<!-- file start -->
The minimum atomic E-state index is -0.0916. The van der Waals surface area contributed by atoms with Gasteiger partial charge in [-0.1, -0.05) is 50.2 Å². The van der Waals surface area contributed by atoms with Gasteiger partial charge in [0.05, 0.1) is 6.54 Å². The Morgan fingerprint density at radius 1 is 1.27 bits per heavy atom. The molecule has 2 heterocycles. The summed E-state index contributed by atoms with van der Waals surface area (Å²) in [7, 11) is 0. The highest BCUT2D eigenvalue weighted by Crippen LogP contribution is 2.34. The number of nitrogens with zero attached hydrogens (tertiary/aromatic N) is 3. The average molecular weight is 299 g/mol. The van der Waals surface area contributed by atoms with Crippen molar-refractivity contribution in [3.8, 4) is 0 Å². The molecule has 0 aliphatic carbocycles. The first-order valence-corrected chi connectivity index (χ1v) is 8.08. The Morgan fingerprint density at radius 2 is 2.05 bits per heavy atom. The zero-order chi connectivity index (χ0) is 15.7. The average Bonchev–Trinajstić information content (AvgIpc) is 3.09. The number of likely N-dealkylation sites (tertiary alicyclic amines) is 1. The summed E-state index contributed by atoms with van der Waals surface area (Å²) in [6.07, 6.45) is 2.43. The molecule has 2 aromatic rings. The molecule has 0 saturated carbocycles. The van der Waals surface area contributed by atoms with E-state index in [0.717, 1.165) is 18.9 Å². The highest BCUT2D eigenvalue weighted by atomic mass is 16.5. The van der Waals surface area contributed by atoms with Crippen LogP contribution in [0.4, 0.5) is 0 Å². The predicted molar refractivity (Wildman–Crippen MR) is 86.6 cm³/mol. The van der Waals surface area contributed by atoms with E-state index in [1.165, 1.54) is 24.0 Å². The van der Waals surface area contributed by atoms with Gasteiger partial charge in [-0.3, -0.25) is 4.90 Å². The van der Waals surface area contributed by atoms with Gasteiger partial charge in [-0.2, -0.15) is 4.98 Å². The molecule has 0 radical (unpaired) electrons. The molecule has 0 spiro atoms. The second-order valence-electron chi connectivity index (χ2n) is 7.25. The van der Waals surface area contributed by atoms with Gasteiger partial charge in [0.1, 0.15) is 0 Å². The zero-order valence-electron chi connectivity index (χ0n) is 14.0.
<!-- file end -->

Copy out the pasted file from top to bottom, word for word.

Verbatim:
The minimum atomic E-state index is -0.0916. The van der Waals surface area contributed by atoms with Gasteiger partial charge in [-0.1, -0.05) is 50.2 Å². The van der Waals surface area contributed by atoms with Gasteiger partial charge in [0.05, 0.1) is 6.54 Å². The Morgan fingerprint density at radius 1 is 1.27 bits per heavy atom. The molecule has 2 heterocycles. The summed E-state index contributed by atoms with van der Waals surface area (Å²) in [7, 11) is 0. The highest BCUT2D eigenvalue weighted by Crippen LogP contribution is 2.34. The number of nitrogens with zero attached hydrogens (tertiary/aromatic N) is 3. The average molecular weight is 299 g/mol. The van der Waals surface area contributed by atoms with Crippen molar-refractivity contribution in [3.8, 4) is 0 Å². The molecule has 0 aliphatic carbocycles. The first-order valence-corrected chi connectivity index (χ1v) is 8.08. The Morgan fingerprint density at radius 2 is 2.05 bits per heavy atom. The zero-order chi connectivity index (χ0) is 15.7. The average Bonchev–Trinajstić information content (AvgIpc) is 3.09. The number of likely N-dealkylation sites (tertiary alicyclic amines) is 1. The summed E-state index contributed by atoms with van der Waals surface area (Å²) in [6.07, 6.45) is 2.43. The molecule has 2 aromatic rings. The molecule has 0 saturated carbocycles. The van der Waals surface area contributed by atoms with E-state index in [0.717, 1.165) is 18.9 Å². The highest BCUT2D eigenvalue weighted by atomic mass is 16.5. The van der Waals surface area contributed by atoms with Crippen LogP contribution in [0.4, 0.5) is 0 Å². The predicted molar refractivity (Wildman–Crippen MR) is 86.6 cm³/mol. The van der Waals surface area contributed by atoms with E-state index in [1.165, 1.54) is 24.0 Å². The van der Waals surface area contributed by atoms with Gasteiger partial charge in [-0.3, -0.25) is 4.90 Å². The van der Waals surface area contributed by atoms with Gasteiger partial charge in [-0.2, -0.15) is 4.98 Å². The molecule has 0 radical (unpaired) electrons. The molecule has 0 spiro atoms. The second-order valence-electron chi connectivity index (χ2n) is 7.25. The van der Waals surface area contributed by atoms with Gasteiger partial charge in [0.1, 0.15) is 0 Å². The zero-order valence-electron chi connectivity index (χ0n) is 14.0.